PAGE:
The U.S. federal government will stop approving offshore oil fracking operations off California’s coast while it studies how damaging the practice is to the health of wildlife and the environment.
In separate deals with Santa Barbara, CA-based Environmental Defense Center (EDC) and Tucson, Arizona-based Center for Biological Diversity, the U.S. Department of the Interior agreed to assess the risks posed by well-stimulation techniques such as fracking and acidization when used on oil platforms off California’s coast.
Documents obtained by EDC following a 2013 Freedom of Information Act request revealed that the controversial well stimulation techniques were used on offshore platforms, while federal regulators had no idea where or how frequently the practices were employed.
Former US Senator Mary Landrieu (D-Louisiana), who while in congress was highly active in promoting the interests of two American oil and gas companies operating in Israel, has recently been hired by these companies as lobbyist and advisor.
These same firms, Noble Energy and Genie Energy, donated campaign money to Landrieu, who lost her Senate seat in December 2014.
Noble is involved in offshore natural gas drilling in the Mediterranean, while Genie is exploring oil shale formations southwest of Jerusalem and liquid crude in the Golan Heights. Both projects are highly contentious and have sparked massive protests by members of the Israeli public.
As a representative of an oil and gas producing state, Landrieu’s enormous industry backing was well known throughout her political career. Her frantic – and failed – attempts to pass the Keystone XL pipeline through legislation in 2014 have forever earned her the scorn of North American activists.
But much less recognized are Landrieu’s substantial efforts while in Congress to strengthen the energy ties between Israel and the United States, and, in particular, advance the interests of American fossil fuel companies operating in the Holy Land.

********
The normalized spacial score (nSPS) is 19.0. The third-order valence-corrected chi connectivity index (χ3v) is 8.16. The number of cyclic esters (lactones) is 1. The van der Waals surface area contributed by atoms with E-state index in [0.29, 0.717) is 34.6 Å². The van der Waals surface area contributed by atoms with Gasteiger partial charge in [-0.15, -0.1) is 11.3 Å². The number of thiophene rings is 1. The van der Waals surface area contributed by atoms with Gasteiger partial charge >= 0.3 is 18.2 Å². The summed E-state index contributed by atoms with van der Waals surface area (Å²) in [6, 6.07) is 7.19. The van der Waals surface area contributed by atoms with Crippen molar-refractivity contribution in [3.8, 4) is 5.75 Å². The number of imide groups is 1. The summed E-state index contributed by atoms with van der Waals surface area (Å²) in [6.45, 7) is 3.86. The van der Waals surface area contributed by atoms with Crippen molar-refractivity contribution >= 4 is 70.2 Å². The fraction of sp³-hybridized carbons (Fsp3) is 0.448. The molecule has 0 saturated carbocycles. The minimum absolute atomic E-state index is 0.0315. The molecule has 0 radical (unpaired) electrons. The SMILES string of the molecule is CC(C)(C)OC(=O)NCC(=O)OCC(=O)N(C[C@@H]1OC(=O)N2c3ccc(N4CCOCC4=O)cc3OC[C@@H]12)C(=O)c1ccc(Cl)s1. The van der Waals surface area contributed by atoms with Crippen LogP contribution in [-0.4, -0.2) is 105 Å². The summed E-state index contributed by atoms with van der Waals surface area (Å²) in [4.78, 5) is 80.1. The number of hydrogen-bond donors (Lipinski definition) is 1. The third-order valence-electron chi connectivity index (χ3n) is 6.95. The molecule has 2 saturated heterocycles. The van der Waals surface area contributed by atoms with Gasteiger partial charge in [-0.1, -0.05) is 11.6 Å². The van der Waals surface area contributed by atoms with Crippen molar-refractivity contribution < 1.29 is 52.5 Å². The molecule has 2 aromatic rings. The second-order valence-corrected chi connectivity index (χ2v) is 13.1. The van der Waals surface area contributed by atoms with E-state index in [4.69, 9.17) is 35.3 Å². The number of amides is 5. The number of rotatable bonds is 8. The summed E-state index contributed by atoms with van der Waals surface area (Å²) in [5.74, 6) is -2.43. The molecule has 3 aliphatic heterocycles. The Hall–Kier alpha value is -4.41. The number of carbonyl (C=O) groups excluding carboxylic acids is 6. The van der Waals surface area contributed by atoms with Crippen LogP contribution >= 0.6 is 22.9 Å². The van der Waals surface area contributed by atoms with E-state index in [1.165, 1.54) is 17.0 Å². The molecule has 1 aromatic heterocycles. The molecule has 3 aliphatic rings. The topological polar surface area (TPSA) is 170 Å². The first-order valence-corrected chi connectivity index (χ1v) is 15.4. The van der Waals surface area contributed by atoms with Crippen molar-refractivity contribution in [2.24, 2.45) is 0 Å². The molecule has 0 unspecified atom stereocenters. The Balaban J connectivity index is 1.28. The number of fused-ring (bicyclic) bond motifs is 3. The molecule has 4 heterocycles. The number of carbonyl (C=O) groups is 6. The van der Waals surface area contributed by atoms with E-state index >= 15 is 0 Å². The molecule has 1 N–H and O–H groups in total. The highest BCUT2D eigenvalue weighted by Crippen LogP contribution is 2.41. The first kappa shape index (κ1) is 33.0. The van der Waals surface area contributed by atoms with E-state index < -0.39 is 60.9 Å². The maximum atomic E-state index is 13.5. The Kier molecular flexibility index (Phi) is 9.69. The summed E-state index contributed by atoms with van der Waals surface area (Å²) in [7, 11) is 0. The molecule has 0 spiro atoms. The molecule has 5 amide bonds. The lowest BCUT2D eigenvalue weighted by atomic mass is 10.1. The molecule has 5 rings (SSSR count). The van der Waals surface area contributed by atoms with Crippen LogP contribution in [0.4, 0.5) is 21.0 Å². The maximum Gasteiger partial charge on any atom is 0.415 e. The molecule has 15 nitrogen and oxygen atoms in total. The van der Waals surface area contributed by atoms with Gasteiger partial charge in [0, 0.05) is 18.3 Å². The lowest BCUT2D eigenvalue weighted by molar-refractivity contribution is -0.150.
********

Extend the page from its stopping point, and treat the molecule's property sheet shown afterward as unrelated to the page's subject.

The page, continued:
The credibility of countries’ climate pledges agreed in Paris in December particularly those of the G20 nations must be strengthened, warns a new report out today.
While much attention has been given to scrutinising the level of ambition of each country’s intended nationally determined contribution (INDC) in reducing greenhouse gas emissions, less focus has been paid to exactly how credible these pledges are.
In December 2015 more than 180 countries agreed an historic deal to limit global warming to “well below 2C” and to make every effort to keep temperature increase to 1.5C.
This is a guest post by Connor Gibson that originally appeared at Huffington Post.
This article is the first of two posts examining Charles Koch's campus investments, as reported in Jane Mayer's Dark Money. The first post examines the history, long-term strategy, and true intent of the university “philanthropy” coordinated by Charles Koch. The second post will examine how Koch's academic network is openly dishonest about their work, lobbying for Koch's interests and recruiting students into his network.
New Yorker reporter Jane Mayer’s new book, “Dark Money,” includes details that bolster concerns publicized by UnKoch My Campus, and students and professors across the USA who have blown the whistle on Charles Koch’s co-optation of higher education programs.
Universities are the spine of Charles Koch’s lobbying model, which after four decades of finance has grown into an integrated network of professors, public relations agents, lobbyists, pundits, and politicians. Koch foundations started investing in campuses at an exponential pace, starting with just seven campuses in 2005.
Aubrey McClendon, the embattled former CEO and co-founder of Chesapeake Energy, has announced his entrance into Argentina to begin hydraulic fracturing (“fracking”) in the country's Vaca Muerta Shale basin.
Though he retired as Chesapeake Energy's CEO back in 2013 in the aftermath of a shareholder revolt, McClendon wasted little time in creating a new company called American Energy Partners (AEP). AEP, like Chesapeake, has found itself mired since its onset in legal snafus over its treatment of landowners. With AEP not getting a red carpet roll-out in the U.S., McClendon has looked southward for other lucrative business adventures.